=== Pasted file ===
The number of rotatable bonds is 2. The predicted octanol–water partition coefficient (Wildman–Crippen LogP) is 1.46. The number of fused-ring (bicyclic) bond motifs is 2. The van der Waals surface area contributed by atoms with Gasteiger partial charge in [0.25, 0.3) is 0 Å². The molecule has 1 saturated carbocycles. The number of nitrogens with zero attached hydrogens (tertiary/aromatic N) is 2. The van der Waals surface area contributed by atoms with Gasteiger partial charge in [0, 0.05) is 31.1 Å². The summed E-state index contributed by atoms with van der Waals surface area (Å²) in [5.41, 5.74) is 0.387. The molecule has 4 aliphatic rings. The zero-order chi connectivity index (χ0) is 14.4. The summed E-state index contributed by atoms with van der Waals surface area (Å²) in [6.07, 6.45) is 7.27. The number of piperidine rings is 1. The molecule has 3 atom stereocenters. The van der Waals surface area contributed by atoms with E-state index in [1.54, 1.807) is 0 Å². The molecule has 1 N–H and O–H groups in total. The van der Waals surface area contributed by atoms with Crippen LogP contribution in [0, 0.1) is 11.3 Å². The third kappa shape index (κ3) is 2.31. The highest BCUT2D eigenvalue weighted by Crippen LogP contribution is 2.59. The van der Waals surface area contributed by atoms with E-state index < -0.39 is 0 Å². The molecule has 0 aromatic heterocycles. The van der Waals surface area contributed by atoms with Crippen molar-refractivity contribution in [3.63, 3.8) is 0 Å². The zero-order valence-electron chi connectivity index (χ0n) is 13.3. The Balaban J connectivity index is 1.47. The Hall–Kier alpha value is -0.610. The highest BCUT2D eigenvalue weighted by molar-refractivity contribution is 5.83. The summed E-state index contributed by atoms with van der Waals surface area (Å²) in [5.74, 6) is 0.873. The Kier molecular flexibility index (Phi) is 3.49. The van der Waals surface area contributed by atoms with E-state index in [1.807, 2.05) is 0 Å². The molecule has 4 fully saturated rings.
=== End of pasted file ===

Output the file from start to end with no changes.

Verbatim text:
The number of rotatable bonds is 2. The predicted octanol–water partition coefficient (Wildman–Crippen LogP) is 1.46. The number of fused-ring (bicyclic) bond motifs is 2. The van der Waals surface area contributed by atoms with Gasteiger partial charge in [0.25, 0.3) is 0 Å². The molecule has 1 saturated carbocycles. The number of nitrogens with zero attached hydrogens (tertiary/aromatic N) is 2. The van der Waals surface area contributed by atoms with Gasteiger partial charge in [0, 0.05) is 31.1 Å². The summed E-state index contributed by atoms with van der Waals surface area (Å²) in [5.41, 5.74) is 0.387. The molecule has 4 aliphatic rings. The zero-order chi connectivity index (χ0) is 14.4. The summed E-state index contributed by atoms with van der Waals surface area (Å²) in [6.07, 6.45) is 7.27. The number of piperidine rings is 1. The molecule has 3 atom stereocenters. The van der Waals surface area contributed by atoms with E-state index in [1.54, 1.807) is 0 Å². The molecule has 1 N–H and O–H groups in total. The van der Waals surface area contributed by atoms with Crippen LogP contribution in [0, 0.1) is 11.3 Å². The third kappa shape index (κ3) is 2.31. The highest BCUT2D eigenvalue weighted by Crippen LogP contribution is 2.59. The van der Waals surface area contributed by atoms with E-state index < -0.39 is 0 Å². The molecule has 0 aromatic heterocycles. The van der Waals surface area contributed by atoms with Crippen molar-refractivity contribution in [3.63, 3.8) is 0 Å². The zero-order valence-electron chi connectivity index (χ0n) is 13.3. The Balaban J connectivity index is 1.47. The Hall–Kier alpha value is -0.610. The highest BCUT2D eigenvalue weighted by molar-refractivity contribution is 5.83. The summed E-state index contributed by atoms with van der Waals surface area (Å²) in [5.74, 6) is 0.873. The Kier molecular flexibility index (Phi) is 3.49. The van der Waals surface area contributed by atoms with E-state index in [1.807, 2.05) is 0 Å². The molecule has 4 fully saturated rings.